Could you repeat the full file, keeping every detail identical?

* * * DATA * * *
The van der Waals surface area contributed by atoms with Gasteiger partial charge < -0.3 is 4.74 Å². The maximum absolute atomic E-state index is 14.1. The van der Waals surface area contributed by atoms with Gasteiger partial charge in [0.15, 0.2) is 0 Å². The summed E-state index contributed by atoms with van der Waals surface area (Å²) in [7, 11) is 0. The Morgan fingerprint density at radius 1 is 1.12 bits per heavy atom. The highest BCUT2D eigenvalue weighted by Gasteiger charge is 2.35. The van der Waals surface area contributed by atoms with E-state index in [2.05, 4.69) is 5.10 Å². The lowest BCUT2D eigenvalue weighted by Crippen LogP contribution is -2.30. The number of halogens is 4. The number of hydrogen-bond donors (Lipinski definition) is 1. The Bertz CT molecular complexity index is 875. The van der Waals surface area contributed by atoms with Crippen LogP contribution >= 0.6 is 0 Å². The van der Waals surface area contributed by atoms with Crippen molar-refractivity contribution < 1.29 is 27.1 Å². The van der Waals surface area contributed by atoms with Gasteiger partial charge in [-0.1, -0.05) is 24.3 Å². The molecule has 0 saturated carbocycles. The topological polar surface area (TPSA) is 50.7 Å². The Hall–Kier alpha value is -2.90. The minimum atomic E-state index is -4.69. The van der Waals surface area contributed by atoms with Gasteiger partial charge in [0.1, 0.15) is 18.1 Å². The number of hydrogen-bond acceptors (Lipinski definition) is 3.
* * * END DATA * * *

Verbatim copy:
The van der Waals surface area contributed by atoms with Gasteiger partial charge < -0.3 is 4.74 Å². The maximum absolute atomic E-state index is 14.1. The van der Waals surface area contributed by atoms with Gasteiger partial charge in [0.15, 0.2) is 0 Å². The summed E-state index contributed by atoms with van der Waals surface area (Å²) in [7, 11) is 0. The Morgan fingerprint density at radius 1 is 1.12 bits per heavy atom. The highest BCUT2D eigenvalue weighted by Gasteiger charge is 2.35. The van der Waals surface area contributed by atoms with E-state index in [2.05, 4.69) is 5.10 Å². The lowest BCUT2D eigenvalue weighted by Crippen LogP contribution is -2.30. The number of halogens is 4. The number of hydrogen-bond donors (Lipinski definition) is 1. The Bertz CT molecular complexity index is 875. The van der Waals surface area contributed by atoms with Crippen LogP contribution >= 0.6 is 0 Å². The van der Waals surface area contributed by atoms with Crippen molar-refractivity contribution < 1.29 is 27.1 Å². The van der Waals surface area contributed by atoms with Gasteiger partial charge in [-0.1, -0.05) is 24.3 Å². The molecule has 0 saturated carbocycles. The topological polar surface area (TPSA) is 50.7 Å². The Hall–Kier alpha value is -2.90. The minimum atomic E-state index is -4.69. The van der Waals surface area contributed by atoms with Gasteiger partial charge in [0.1, 0.15) is 18.1 Å². The number of hydrogen-bond acceptors (Lipinski definition) is 3.